Telemedicine delivery for urban seniors with low computer literacy: A pilot study

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Abstract

The rapid development of health information technologies has been touted for its potential to address health disparities and create a more equitable healthcare system. However, most system designers do not understand the needs and preferences of members of underserved communities and fail to take these factors into consideration when developing applications. Although an increasing number of studies examine consumers' attitudes towards telehealth, there remains a dearth of information from consumers residing in underserved, urban areas. This pilot study used a mixed methods approach to assess the perspectives of consumers and nurses toward a specific telemedicine application. Consistent with prior studies, the findings suggest a general receptivity toward telehealth but with reservations related to discomfort with computers and the equivalency with face-to-face care. The study suggests the need for larger-scale studies that can help to identify the needs and preferences of members of underserved communities in the design of telehealth applications. Telehealth has been defined broadly as the remote delivery of health-related services through telecommunications technology and its use has been expanding rapidly in the past two decades (Dorsey & Todd, 2016; Dinesen et al., 2016). Telemedicine (often used synonymously with "telehealth") has been defined as health-related communication occurring between patients and providers in different geographic locations (George, Hamilton, & Baker, 2009). The World Health Organization (2009) used the term "telehealth" to refer to telemedicine offered through non-physician providers. In the United States, however, nurse practitioners provide most of the same services as physicians in wellness and acute care visits and with equivalent quality of care; therefore, this distinction is largely irrelevant in the U.S. context. This study focused on telemedicine services provided by a nurse practitioner and, therefore, uses the term "telemedicine" to refer to the intervention tested in this pilot study and "telehealth" to refer to more general technology-based health services (including telemedicine), as appropriate. Although numerous studies and editorials suggest great promise for telehealth to improve health equity and advance the goals of the Triple Aim (i.e., enhanced patient satisfaction, improved population health, and reduced costs), studies examining the efficacy of these models of care have reported inconsistent findings, with the clearest benefits seen for patients living with chronic health conditions (Dinesen et al., 2016; Berwick, Nolan, & Whittington, 2008; Dang et al., 2008; Wootton, 2012). A problem with the current evidence base is the insufficient focus on consumers' perspectives of telehealth technologies. Dorsey and Topol (2012) citeD Ray Kurzweil's "law of accelerating returns" to describe how the "exponential evolution" of technology can lead to dramatic declines in cost (Kurzweil, 2001), but if technology is seen as an inadequate substitute for in-person care, or as untrustworthy, consumers may be resistant to its use. This risk is particularly pronounced among historically underserved groups (i.e., those who have been disadvantaged due to factors such as ethnicity, age, gender, and socioeconomic status, including individuals with limited access to broadband internet service, smart phones, and other developing technologies) that have been excluded consistently from telehealth research and development (Dinesen et al., 2016; Call et al., 2016; Isaacs, Hunt, Ward, Rooshenas, & Edwards, 2016; James, Harville, Sears, Efunbumi, & Bondoc, 2017). As noted in a 2013 report to the Department of Health and Human Services, those who design telehealth services generally do not understand the needs of historically underserved communities and do not seek the input of these consumers when developing health technology applications (NORC at the University of Chicago, 2013). Without a concerted effort to understand the needs and priorities of members of these groups, the health information technology infrastructure risks exacerbating, rather than reducing, health disparities (NORC at the University of Chicago, 2013; McAuley, 2014). Efforts to address these risks include expansion of the use of health information technology (HIT) in federally qualified health centers under the Health Information Technology for Economic and Clinical Health (HITECH) provisions of the 2009 American Recovery and Reinvestment Act (ARRA), as well as ARRA's emphasis on the Meaningful Use of HIT (Heisey-Grove, Hufstader, Hollin, Samy, & Shanks, 2012; Heisey-Grove, Hawkins, Jones, Shanks, & Lynch, 2013). In addition, a growing number of studies have begun to examine attitudes toward the acceptability of HIT among rural and urban residents and members of ethnic minority groups (especially those with chronic health conditions), and a recent review examined research on efforts to improve the cultural competency of electronic health services to improve uptake among Latino consumers (Montague & Perchonok, 2012; Grunbaugh, Cain, Elhai, Patrick, & Frueh, 2008; Carter, Nunlee-Bland, & Callender, 2011; Price, Williamson, & McCandless, 2013; Victorson, Banas, & Smith, 2014; Call et al., 2015). In their review of the research on HIT among historically underserved consumers, Montague and Perchonok (2012) highlighted the importance of tailoring technology to the preferences and needs of specific target populations to ensure greater uptake and more meaningful use. In general, although results of research on underserved groups have been mixed, findings suggest a general receptivity to the concept of telehealth services, but with reservations relating to the confidentiality and security of such applications. Many of these studies failed to assess attitudes in the context of any specific application or model of care. Finally, few studies have examined the feasibility of telehealth services for the provision of general preventive or primary care, as opposed to patient monitoring for chronic health conditions. This study used a mixed methods approach to address the following two research questions: (1) What is the feasibility of implementing a specific telemedicine service among residents of an underserved urban area? and (2) What are the perspectives of these consumers and health care providers on the efficacy and acceptability of this model of care? Specifically, this study was designed to determine whether residents in an impoverished urban community with high healthcare access needs (e.g., transportation barriers and limited access to specialists) would view telemedicine as a viable alternative to inperson primary care. This pilot research was intended to lay the groundwork for further larger-scale studies into more effective means of addressing health service shortages in underserved urban communities.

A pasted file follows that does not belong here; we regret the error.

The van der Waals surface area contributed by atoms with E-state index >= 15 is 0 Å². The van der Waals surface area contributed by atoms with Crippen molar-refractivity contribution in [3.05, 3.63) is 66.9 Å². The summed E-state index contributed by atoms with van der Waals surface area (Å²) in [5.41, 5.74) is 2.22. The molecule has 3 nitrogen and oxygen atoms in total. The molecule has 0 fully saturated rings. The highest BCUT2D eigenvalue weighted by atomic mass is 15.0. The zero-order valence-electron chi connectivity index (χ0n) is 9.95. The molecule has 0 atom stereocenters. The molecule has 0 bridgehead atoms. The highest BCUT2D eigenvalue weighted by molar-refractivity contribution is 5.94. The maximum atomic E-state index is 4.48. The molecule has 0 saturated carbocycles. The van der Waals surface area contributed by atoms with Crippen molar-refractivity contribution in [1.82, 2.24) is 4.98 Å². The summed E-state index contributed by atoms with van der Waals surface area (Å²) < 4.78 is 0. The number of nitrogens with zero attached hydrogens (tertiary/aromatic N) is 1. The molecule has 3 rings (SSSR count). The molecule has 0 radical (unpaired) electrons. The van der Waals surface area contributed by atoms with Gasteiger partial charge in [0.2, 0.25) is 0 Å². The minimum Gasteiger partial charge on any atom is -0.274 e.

Original languageEnglish (US)
JournalOnline Journal of Nursing Informatics
Volume22
Issue number2
StatePublished - Jun 1 2018

All Science Journal Classification (ASJC) codes

  • Health Informatics
  • Nursing (miscellaneous)